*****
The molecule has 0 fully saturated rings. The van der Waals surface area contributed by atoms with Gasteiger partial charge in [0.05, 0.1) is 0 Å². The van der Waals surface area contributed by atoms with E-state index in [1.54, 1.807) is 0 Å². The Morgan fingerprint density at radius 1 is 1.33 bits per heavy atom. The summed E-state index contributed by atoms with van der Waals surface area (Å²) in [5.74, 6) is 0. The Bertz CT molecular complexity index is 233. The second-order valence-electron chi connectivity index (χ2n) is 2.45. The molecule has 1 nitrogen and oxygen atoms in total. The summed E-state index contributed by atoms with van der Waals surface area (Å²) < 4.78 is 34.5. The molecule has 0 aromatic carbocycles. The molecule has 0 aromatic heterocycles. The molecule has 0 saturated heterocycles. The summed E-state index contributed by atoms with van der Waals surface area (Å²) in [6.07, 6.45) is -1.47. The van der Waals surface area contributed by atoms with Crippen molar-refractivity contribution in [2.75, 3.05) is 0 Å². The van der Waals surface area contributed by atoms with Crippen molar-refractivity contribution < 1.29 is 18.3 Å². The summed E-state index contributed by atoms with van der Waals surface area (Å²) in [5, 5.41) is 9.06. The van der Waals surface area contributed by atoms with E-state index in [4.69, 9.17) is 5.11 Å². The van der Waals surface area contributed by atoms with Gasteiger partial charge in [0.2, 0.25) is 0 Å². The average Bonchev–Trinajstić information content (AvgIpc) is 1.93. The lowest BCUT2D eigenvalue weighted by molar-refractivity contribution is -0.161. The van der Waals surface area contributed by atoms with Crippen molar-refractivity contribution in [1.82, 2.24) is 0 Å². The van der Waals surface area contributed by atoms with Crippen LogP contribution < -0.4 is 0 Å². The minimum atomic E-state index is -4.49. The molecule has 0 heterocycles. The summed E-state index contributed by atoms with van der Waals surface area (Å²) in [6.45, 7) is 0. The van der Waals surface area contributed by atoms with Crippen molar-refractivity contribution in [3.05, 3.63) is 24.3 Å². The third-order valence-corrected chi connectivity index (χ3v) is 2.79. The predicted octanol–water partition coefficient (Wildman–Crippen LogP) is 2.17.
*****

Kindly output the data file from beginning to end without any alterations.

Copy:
The molecule has 0 fully saturated rings. The van der Waals surface area contributed by atoms with Gasteiger partial charge in [0.05, 0.1) is 0 Å². The van der Waals surface area contributed by atoms with E-state index in [1.54, 1.807) is 0 Å². The Morgan fingerprint density at radius 1 is 1.33 bits per heavy atom. The summed E-state index contributed by atoms with van der Waals surface area (Å²) in [5.74, 6) is 0. The Bertz CT molecular complexity index is 233. The second-order valence-electron chi connectivity index (χ2n) is 2.45. The molecule has 1 nitrogen and oxygen atoms in total. The summed E-state index contributed by atoms with van der Waals surface area (Å²) < 4.78 is 34.5. The molecule has 0 aromatic carbocycles. The molecule has 0 aromatic heterocycles. The molecule has 0 saturated heterocycles. The summed E-state index contributed by atoms with van der Waals surface area (Å²) in [6.07, 6.45) is -1.47. The van der Waals surface area contributed by atoms with Crippen molar-refractivity contribution in [2.75, 3.05) is 0 Å². The van der Waals surface area contributed by atoms with Crippen molar-refractivity contribution < 1.29 is 18.3 Å². The summed E-state index contributed by atoms with van der Waals surface area (Å²) in [5, 5.41) is 9.06. The van der Waals surface area contributed by atoms with E-state index in [4.69, 9.17) is 5.11 Å². The van der Waals surface area contributed by atoms with Gasteiger partial charge in [0.2, 0.25) is 0 Å². The average Bonchev–Trinajstić information content (AvgIpc) is 1.93. The lowest BCUT2D eigenvalue weighted by molar-refractivity contribution is -0.161. The van der Waals surface area contributed by atoms with Crippen molar-refractivity contribution in [1.82, 2.24) is 0 Å². The van der Waals surface area contributed by atoms with Crippen LogP contribution < -0.4 is 0 Å². The minimum atomic E-state index is -4.49. The molecule has 0 heterocycles. The summed E-state index contributed by atoms with van der Waals surface area (Å²) in [6.45, 7) is 0. The van der Waals surface area contributed by atoms with Crippen molar-refractivity contribution in [3.05, 3.63) is 24.3 Å². The third-order valence-corrected chi connectivity index (χ3v) is 2.79. The predicted octanol–water partition coefficient (Wildman–Crippen LogP) is 2.17.